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New Mint Strong as a Fortress

Will Defy Fire, Earthquakes and Attempts at Robbery

The new San Francisco Mint, scheduled to be completed next February, will be structurally stronger and better protected than many a fortress. It will resist fire and earthquakes and withstand any attempts at robbery.

Every detail of the building’s design and construction guarantees strength and durability. Its foundations go deep into a hill of solid rock. It has an exceptionally sturdy steel framework and heavy exterior walls of reinforced concrete and granite, with everything else on the same scale. Besides being fireproof, it embodies several special engineering features to make it earthquake-resistive.

Safeguards against holdups will be numerous and effective. Heading the list will be a network of pipes by which the place can be flooded with tear gas almost instantly. A gun tower will cover all approaches. Defense lights, set in the walls, will illuminate the exterior at night. Both front and rear entrances will have two electrically-operated steel doors, so controlled that only one of each set can be opened at a time. A self-starting power generator will automatically begin running the moment anyone tampers with the regular service and thus foil efforts to darken the building and cripple its protective devices. There will be two alarm systems, a watchmen's report system and a radio communication system.

To keep Uncle Sam’s gold and silver safe, the storage vault and the melting and refining vault will have reinforced concrete walls two feet thick. The storage vault will be 72 feet long by 44 feet wide and the refining vault 48 feet by 33 feet. Several smaller vaults will be almost as formidable.

The new Mint, costing more than $1,000,000 occupies the block bounded by Duboce, Buchanan, Hermann and Webster streets, and fronts on Duboce. The site has steep cliffs on three sides and is 100 feet above the pavement at the corner where Duboce and Buchanan intersect Market street. A concrete stairway of 72 steps leads to the main entrance.

The structure is 208 feet long by 185 feet wide and three stories high over the whole area, with two additional stories in front. It was designed by Gilbert Stanley Underwood, Treasury Department architect. The Clinton Construction Company is the general contractor and Scott Fullerton is construction engineer, representing the Treasury Department. Jacob J. Creskoff, an engineer of Philadelphia, planned the earthquake-resistive features. All plans were prepared with the cooperation of Peter J. Haggerty, Superintendent of the Mint.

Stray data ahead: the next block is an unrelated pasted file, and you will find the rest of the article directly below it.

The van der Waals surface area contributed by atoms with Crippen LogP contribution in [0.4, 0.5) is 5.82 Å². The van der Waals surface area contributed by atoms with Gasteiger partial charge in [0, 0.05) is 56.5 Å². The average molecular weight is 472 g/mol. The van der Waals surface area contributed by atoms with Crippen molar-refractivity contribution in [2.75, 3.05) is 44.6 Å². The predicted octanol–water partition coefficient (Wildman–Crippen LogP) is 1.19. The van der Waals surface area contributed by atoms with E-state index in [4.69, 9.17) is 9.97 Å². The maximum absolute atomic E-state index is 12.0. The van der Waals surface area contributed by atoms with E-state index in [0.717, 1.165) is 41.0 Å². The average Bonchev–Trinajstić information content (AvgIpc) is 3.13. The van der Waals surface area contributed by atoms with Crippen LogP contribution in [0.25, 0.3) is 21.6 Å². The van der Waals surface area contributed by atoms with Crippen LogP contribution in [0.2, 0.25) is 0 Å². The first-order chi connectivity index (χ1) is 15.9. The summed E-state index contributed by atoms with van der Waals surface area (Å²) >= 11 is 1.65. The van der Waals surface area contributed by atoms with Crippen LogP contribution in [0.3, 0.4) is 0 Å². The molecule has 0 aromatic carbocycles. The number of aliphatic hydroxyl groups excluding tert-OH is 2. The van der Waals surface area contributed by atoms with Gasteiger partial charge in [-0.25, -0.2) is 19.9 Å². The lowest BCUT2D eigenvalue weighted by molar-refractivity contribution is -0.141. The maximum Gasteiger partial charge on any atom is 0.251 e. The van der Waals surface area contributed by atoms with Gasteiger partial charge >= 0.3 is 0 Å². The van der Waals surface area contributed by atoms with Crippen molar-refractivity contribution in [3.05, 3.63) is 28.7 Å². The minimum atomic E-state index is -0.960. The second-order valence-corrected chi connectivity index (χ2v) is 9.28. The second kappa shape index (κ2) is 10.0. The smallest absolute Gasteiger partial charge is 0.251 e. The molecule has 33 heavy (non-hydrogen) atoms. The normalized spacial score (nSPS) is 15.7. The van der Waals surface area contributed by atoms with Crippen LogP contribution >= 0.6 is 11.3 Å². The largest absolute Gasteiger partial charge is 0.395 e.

On the first floor will be a marble lobby, the large storage and melting vaults, vaults for nickel and copper, a plumbing shop, blacksmith shop, carpenter shop, boiler room, emergency generator room and locker rooms.

Offices will fill the front of the second floor and behind them will be several rooms for minting operations. The third floor will contain more minting rooms, more offices, an assay laboratory and a women’s lunch room.

On the fourth floor will be an elaborate precipitation system which will recover all metallic particles from the vapors emitted by the metal furnaces. The equipment consists of a series of tubes, in which the air is electrified with 75,000-volt electricity. As the vapors pass through these tubes the high-frequency current ionizes the metal content and the the particles cling to the sides of the tubes, where they are recovered. Also on this floor will be an electric shop, record room and a men’s lunch room.

A pistol range will be installed on the fifth floor and the rest of the space will be taken up by record storage rooms and machinery to run the elevators.

P.G. and E. service will play an important part in this money-making plant. Electricity will operate the machinery and most of the protective devices. Likewise, gas will be used for many purposes.

Opening of the new building will mark the eighty-third year of the San Francisco Mint. The first Mint was established in 1854, in Commercial street, between Montgomery and Kearny, and for many years turned out a steady stream of gold and silver coins. The present Mint, at Mission and Fifth streets, was begun in 1870 and put into operation in 1874. Last year it handled 2,493,334 ounces of gold and 28,230,585 ounces of silver– and its successor will be capable of handling infinitely more.

P.G and E. Progress
October 1936

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